Kodo: The Japanese Incense Ceremony

Kodo Ceremony Cup

Incense as a cultural tradition, dates back further then recorded history.

The various regions of the world have each had their own take on incense, including various burning methods, practices, and even ingredients used.

Japan began using incense around the 6th century, after learning it from the Chinese and other surrounding regions.

Their practices took their own road and developed into something unique and special. One such tradition, developed during the Muromachi period (1336 to 1573), is known as Kodo, or the “Way of Fragrance”.

Kodo is also often referred to as “The Art of Incense”.

The modern version of this ceremony is based upon incense games played during the times of feudal Japan.

Soradaki is the core of kodo, and was considered the basic art of incense in Japan, long before incense sticks were available.

Soradaki: Burning Incense For Pleasure

Soradaki is the art of burning incense, or “burning for pleasure”

While practicing Soradaki, incense was burned upon charcoal, which was buried in ash. The buried charcoal gives off a gentler heat compared to using charcoal directly, allowing the fragrance to slowly bubble out of the wood.

Resinous woods such as agarwood or sandalwood were quite popular, but so were other forms such as Awaseko (kneaded incense).

Kodo: The Way of Fragrance

Kodo is similar to Soradaki, in that incense is burned for pleasure.

However, Kodo is more then that. Kodo has distinctive rules and themes.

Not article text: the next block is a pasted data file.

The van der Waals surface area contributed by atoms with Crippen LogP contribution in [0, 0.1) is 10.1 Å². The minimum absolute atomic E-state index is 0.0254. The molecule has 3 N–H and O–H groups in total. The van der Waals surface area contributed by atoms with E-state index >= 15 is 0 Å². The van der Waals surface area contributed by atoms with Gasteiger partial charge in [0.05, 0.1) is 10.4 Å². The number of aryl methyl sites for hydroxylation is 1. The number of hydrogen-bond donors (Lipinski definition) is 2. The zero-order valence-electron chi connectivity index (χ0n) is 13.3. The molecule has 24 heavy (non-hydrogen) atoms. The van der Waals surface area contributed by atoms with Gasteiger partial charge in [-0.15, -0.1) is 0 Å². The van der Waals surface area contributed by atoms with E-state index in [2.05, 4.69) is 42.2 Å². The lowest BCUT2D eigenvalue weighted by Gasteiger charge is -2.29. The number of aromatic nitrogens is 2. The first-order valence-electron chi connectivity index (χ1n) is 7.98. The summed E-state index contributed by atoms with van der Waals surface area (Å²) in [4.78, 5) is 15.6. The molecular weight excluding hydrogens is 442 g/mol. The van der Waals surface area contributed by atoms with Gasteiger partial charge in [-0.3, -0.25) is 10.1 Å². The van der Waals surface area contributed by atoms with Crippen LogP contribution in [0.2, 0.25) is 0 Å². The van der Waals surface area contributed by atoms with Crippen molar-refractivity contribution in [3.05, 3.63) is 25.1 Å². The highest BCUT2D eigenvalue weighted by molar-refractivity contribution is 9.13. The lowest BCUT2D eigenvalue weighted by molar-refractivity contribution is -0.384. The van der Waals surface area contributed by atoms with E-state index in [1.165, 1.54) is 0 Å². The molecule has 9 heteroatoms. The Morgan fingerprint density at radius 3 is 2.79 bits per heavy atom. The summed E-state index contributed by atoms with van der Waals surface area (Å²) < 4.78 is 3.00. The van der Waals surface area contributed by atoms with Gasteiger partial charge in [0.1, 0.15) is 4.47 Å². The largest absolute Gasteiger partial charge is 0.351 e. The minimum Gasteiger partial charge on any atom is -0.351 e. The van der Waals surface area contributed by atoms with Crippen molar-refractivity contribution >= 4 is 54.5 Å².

Everything from the materials, the tools, and the games are all regulated by historical accords.

When practicing Kodo, it is typical to use a mica plate upon the buried charcoal used in Soradaki. This allows for the material to burn at an even lower temperature, preserving the aromatic nuances of the wood, while also producing a lower quantity of smoke.

Kodo isn’t practiced simply to smell the ingredients. Rather, Kodo is about ‘listening’ to the incense and allowing it’s scent to fill your heart and mind.

It’s known that our sense of smell has a profound effect on our memory, with some scents triggering such a strong emotional response that it almost seems as if we are transported back to where we were when we first smelled the scent.

There are also many games which are played while enjoying kodo. Some of these include aromatic guessing games, using the fragrance as inspiration to tell stories, or even simply documenting and comparing notes based upon personal interpretations of the incense fragrance.

Japan has been practicing this art for centuries now.

Kodo has only been growing in popularity, as modern people are beginning to understand the value of aromatic expression and the happiness it brings along with it.

The History of Kodo

Kodo is based upon incense oriented games which used to be played in the 11th century by Heian court nobles. At the time, they were called “Koh Awase”. The Tale of Gengi, an ancient Japanese novel written by Murasaki Shikibu, mentions these games in detail.

Sometime during the years 1443 and 1490, it is believed that Shogun Yoshimasa Ashikaga asked his trusted advisor Sanetaka Sanjoshini to lists of games and ingredients used during these practices. Later, he refined those rules and began the Japanese tradition of Kodo.

One of the most famed aromatic materials in Japanese incense culture is agarwood. Agarwood is a deeply aromatic wood from the aquilaria tree. It develops it’s fragrance after being infested with a certain mold known as Phialophora parasitica.

According to lore, there are six different varieties of agarwood, with each one having a slightly different fragrance profile. Collectively, these are known as the Rikkoku Gomi. It is believed to have been invented by Yonekawa Johaku during the Edo period of Japan.

Modern Day Kodo

Today there are only two formal ‘schools of thought’ regarding Kodo.

The two schools are known as the Shino-Ryu and Oiye-Ryu schools.

Shino represents the Soushin Shino tradition, while the Oiye school represents the Sanetaka Sanjoshini tradition.

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